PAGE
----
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TPFIt will come as no surprise to know that the origins of sour beers came about by accident. The first sour beers were often poured down the brewery’s drain as “infected” beers. Brewery sanitation, back in that era, was hit or miss and sometimes wild yeasts, of the type that float around in the air we breathe all the time, would find their way into that lovely growth medium created by a warm kettle and a sugary liquid and proliferate faster than head lice in a country kindergarten. They were perceived as flawed and tainted…until that first person tasted one and said, “Hey, this is really kinda…good!” Or, because it was in Belgium, “Hey, das ist wirklich Art von…guten!


Brettanomyces at work

Here in the US, we deliberately introduce Lactobacillus or Brettanomyces or other yeast/bacterial cultures into the beers for souring – although, lately, there is a big trend toward just using those wild yeasts – and the degree of resultant sourness is carefully monitored.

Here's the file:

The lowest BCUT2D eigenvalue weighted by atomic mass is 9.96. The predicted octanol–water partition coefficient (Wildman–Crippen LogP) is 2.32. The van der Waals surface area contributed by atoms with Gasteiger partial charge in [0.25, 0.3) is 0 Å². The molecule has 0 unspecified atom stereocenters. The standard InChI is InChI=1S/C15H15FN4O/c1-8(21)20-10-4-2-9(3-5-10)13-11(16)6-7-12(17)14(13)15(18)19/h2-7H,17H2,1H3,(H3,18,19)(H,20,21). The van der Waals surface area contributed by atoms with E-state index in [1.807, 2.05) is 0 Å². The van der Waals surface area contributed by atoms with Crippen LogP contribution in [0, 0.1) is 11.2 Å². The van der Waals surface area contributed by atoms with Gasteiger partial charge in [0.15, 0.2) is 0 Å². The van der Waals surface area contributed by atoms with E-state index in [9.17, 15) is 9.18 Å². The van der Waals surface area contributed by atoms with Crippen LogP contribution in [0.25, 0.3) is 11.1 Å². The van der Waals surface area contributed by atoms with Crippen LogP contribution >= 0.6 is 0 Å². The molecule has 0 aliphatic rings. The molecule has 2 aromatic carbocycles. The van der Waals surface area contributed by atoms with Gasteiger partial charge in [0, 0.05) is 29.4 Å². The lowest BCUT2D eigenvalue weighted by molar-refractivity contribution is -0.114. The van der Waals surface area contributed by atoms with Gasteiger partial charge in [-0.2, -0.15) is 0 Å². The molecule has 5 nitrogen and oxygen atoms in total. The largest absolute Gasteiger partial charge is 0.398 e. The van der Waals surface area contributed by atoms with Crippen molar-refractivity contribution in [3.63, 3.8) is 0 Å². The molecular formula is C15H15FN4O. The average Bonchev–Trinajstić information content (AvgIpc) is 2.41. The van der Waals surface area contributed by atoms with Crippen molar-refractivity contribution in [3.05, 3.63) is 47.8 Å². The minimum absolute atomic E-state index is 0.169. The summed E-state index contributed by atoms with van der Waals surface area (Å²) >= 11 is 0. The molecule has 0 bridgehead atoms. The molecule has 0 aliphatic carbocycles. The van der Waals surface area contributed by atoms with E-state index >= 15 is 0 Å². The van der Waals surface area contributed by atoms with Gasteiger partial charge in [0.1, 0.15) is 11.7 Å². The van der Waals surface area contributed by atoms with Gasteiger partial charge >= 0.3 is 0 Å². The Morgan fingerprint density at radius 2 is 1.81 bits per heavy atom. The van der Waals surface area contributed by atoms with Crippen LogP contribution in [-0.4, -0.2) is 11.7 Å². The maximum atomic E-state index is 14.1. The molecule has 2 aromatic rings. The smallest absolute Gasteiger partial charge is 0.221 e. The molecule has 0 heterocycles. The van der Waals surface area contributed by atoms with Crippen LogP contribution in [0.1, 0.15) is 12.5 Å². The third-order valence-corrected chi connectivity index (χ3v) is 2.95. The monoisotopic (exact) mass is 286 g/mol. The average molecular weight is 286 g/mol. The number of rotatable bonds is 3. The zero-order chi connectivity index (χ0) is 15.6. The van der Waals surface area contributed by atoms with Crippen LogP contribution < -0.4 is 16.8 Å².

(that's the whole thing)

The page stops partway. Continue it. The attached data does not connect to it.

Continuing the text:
BUT…as Americans, we have this persistent gene that trips at the slightest stimulation; that gene that spawns the reasoning that goes like this: “If that much of this is good, more of this would be…even better!” We’re Americans and more than a few of us are of Texan stock and we fervently believe that you Go Big or Go Home. As with our “reinterpretation” (which evolved into something more like clubbing baby harp seals) of the original India Pale Ale – the classic English IPA – we have already started to take the idea of “sour ale” and turn it into another Arms Race like the Great IBU Scare of the 200os. More and more often, as the sour boom continues, I’m handed samples of ales that are, in many cases, nearly indistinguishable from drinking vinegars like Pok Pok Som or McClary Brothers. Drinking vinegars are interesting but not for everybody, which is not supposed to be the case with sour beers. No Belgian brewery ever brewed a sour ale with the idea that it would be too challenging for most people to enjoy. Even those Belgians with more assertive sour character are intended to please a known audience, not make them wince in pain. Or make salad dressing.

As always, I’m not going to name any names but I’ve tasted several sours that were so tart and unforgiving that drinking them was, after a few sips, a matter of grim determination.

As we get farther on down the road of American sour beer evolution, that thing that we found about the IPA is going to become even more obvious: Not every brewery should be making them.

10636474_671125342975090_5936665803686316741_oWhich brings me to Crux Fermentation Project.